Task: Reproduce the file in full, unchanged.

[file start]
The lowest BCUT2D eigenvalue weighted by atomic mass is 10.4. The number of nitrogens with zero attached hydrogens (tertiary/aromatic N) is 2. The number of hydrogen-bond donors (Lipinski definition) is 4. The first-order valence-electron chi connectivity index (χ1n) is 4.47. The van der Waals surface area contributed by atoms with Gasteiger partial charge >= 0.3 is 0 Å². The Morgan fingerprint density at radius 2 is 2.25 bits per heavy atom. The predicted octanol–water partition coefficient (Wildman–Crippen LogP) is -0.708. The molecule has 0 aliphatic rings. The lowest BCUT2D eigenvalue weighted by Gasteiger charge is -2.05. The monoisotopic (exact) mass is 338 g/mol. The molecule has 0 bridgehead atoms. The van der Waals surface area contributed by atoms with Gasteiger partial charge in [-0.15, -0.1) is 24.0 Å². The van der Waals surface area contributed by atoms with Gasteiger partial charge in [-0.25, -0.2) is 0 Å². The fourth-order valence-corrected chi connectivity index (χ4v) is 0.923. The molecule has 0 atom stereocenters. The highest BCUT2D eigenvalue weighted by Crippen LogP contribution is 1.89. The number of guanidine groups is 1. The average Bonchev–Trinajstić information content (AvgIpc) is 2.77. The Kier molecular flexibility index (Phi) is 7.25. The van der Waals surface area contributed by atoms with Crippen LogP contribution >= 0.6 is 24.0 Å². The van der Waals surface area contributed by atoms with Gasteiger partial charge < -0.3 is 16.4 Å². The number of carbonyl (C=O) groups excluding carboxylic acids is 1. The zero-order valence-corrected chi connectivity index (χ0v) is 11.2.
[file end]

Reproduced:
The lowest BCUT2D eigenvalue weighted by atomic mass is 10.4. The number of nitrogens with zero attached hydrogens (tertiary/aromatic N) is 2. The number of hydrogen-bond donors (Lipinski definition) is 4. The first-order valence-electron chi connectivity index (χ1n) is 4.47. The van der Waals surface area contributed by atoms with Gasteiger partial charge >= 0.3 is 0 Å². The Morgan fingerprint density at radius 2 is 2.25 bits per heavy atom. The predicted octanol–water partition coefficient (Wildman–Crippen LogP) is -0.708. The molecule has 0 aliphatic rings. The lowest BCUT2D eigenvalue weighted by Gasteiger charge is -2.05. The monoisotopic (exact) mass is 338 g/mol. The molecule has 0 bridgehead atoms. The van der Waals surface area contributed by atoms with Gasteiger partial charge in [-0.15, -0.1) is 24.0 Å². The van der Waals surface area contributed by atoms with Gasteiger partial charge in [-0.25, -0.2) is 0 Å². The fourth-order valence-corrected chi connectivity index (χ4v) is 0.923. The molecule has 0 atom stereocenters. The highest BCUT2D eigenvalue weighted by Crippen LogP contribution is 1.89. The number of guanidine groups is 1. The average Bonchev–Trinajstić information content (AvgIpc) is 2.77. The Kier molecular flexibility index (Phi) is 7.25. The van der Waals surface area contributed by atoms with Crippen LogP contribution >= 0.6 is 24.0 Å². The van der Waals surface area contributed by atoms with Gasteiger partial charge < -0.3 is 16.4 Å². The number of carbonyl (C=O) groups excluding carboxylic acids is 1. The zero-order valence-corrected chi connectivity index (χ0v) is 11.2.